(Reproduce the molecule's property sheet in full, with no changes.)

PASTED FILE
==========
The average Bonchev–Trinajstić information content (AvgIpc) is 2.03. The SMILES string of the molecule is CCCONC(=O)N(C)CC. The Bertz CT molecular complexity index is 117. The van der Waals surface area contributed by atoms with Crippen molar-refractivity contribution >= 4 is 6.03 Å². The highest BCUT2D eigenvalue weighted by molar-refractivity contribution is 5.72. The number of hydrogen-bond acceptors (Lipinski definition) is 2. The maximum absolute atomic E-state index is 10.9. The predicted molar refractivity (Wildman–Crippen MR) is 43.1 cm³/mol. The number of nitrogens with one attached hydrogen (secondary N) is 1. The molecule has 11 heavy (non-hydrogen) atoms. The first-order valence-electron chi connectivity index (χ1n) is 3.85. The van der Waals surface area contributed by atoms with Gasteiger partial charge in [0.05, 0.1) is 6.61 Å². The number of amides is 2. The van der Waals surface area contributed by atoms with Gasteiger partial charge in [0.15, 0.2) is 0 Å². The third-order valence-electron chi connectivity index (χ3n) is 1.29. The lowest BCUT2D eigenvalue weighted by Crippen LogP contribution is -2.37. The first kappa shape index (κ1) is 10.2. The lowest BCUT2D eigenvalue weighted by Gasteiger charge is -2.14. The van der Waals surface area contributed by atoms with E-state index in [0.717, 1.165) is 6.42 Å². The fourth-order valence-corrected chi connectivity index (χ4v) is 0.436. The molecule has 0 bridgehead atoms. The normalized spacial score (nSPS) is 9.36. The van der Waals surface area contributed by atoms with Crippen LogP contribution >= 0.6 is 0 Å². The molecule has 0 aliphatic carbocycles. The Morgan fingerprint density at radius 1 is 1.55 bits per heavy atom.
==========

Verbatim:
The average Bonchev–Trinajstić information content (AvgIpc) is 2.03. The SMILES string of the molecule is CCCONC(=O)N(C)CC. The Bertz CT molecular complexity index is 117. The van der Waals surface area contributed by atoms with Crippen molar-refractivity contribution >= 4 is 6.03 Å². The highest BCUT2D eigenvalue weighted by molar-refractivity contribution is 5.72. The number of hydrogen-bond acceptors (Lipinski definition) is 2. The maximum absolute atomic E-state index is 10.9. The predicted molar refractivity (Wildman–Crippen MR) is 43.1 cm³/mol. The number of nitrogens with one attached hydrogen (secondary N) is 1. The molecule has 11 heavy (non-hydrogen) atoms. The first-order valence-electron chi connectivity index (χ1n) is 3.85. The van der Waals surface area contributed by atoms with Gasteiger partial charge in [0.05, 0.1) is 6.61 Å². The number of amides is 2. The van der Waals surface area contributed by atoms with Gasteiger partial charge in [0.15, 0.2) is 0 Å². The third-order valence-electron chi connectivity index (χ3n) is 1.29. The lowest BCUT2D eigenvalue weighted by Crippen LogP contribution is -2.37. The first kappa shape index (κ1) is 10.2. The lowest BCUT2D eigenvalue weighted by Gasteiger charge is -2.14. The van der Waals surface area contributed by atoms with E-state index in [0.717, 1.165) is 6.42 Å². The fourth-order valence-corrected chi connectivity index (χ4v) is 0.436. The molecule has 0 bridgehead atoms. The normalized spacial score (nSPS) is 9.36. The van der Waals surface area contributed by atoms with Crippen LogP contribution >= 0.6 is 0 Å². The molecule has 0 aliphatic carbocycles. The Morgan fingerprint density at radius 1 is 1.55 bits per heavy atom.